“She did admit to me that her boyfriend had introduced heroin to her. He had an injury and had become addicted to heroin,” said Debbie.
“All of us are still a little bit confused as well because we don’t know where that jump happened,” said Ellen. “Jessica used heroin for the first time at a party in college and that’s all I know. Once she moved in with me, things had already been pretty bad. I didn’t really know how bad they were until I got a call from my other roommate.”
“She was crying and upset, but I couldn’t really understand what was going on,” said Ellen. “I rushed home and she came into the room and told me that Jessica was screaming at her boyfriend at the time to shoot her up in the leg. He was refusing and said, ‘all of your veins are totally dead in your arm. We should stop doing this.’ He was trying to convince her to slow things down and she didn’t want to stop. I chose to call Wayne.”
“It scared me to death and it made me very sad,” said Wayne. “Her friends were worried about her and her grades were starting to slip. Her personality was even starting to change. I thought that she was smart enough to overcome this. I thought she was dedicated enough to get away from this. This phase became a true addiction.”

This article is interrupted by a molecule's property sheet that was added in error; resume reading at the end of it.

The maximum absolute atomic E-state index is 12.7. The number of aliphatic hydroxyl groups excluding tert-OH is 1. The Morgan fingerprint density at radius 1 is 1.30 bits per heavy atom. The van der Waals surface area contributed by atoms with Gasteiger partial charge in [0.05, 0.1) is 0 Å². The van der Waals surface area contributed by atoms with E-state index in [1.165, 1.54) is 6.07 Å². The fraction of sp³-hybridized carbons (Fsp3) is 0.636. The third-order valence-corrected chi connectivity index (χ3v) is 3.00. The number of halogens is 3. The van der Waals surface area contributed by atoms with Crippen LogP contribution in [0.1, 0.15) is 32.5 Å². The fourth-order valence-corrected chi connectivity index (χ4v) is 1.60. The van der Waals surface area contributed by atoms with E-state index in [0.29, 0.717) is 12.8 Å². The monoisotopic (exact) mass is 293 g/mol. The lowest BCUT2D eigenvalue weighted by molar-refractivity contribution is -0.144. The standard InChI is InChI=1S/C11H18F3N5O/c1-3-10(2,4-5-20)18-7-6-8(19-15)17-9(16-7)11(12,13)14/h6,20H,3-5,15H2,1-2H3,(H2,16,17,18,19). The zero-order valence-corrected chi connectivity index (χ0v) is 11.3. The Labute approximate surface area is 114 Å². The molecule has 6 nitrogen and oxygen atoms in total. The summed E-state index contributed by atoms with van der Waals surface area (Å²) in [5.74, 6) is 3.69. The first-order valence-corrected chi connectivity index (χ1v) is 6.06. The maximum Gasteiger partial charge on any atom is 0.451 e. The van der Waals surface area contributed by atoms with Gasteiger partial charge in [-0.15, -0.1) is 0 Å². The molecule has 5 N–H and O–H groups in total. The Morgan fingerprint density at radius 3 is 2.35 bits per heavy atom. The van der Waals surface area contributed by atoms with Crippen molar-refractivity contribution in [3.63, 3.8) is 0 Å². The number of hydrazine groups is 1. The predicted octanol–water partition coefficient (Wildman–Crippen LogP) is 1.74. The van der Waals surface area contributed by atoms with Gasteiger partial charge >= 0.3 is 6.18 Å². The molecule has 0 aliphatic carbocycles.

“If I use something and if I’m predisposed I could actually become addicted the first time I use because my body primed and it grabs hold of it, depending on what I use,” said Sally. “Or if I use something long enough I can change my body chemistry and brain chemistry.”
“For the next two and a half years, we fought the fight of heroin addiction,” said Wayne.
“She was what is called a chronic relapser – meaning she would be clean for a while and then she would relapse,” said Debbie. “For Jess and I think for a lot of people the first high is something that addicts chase.”
“The first time I use something, I am never going to feel that same experience again,” said Sally. “So if it was 100 percent, it’s going to be 95 or 92. It’s never going to give me what I felt that first time, which is also why people build up a tolerance and then take more and more trying to get to that initial high.”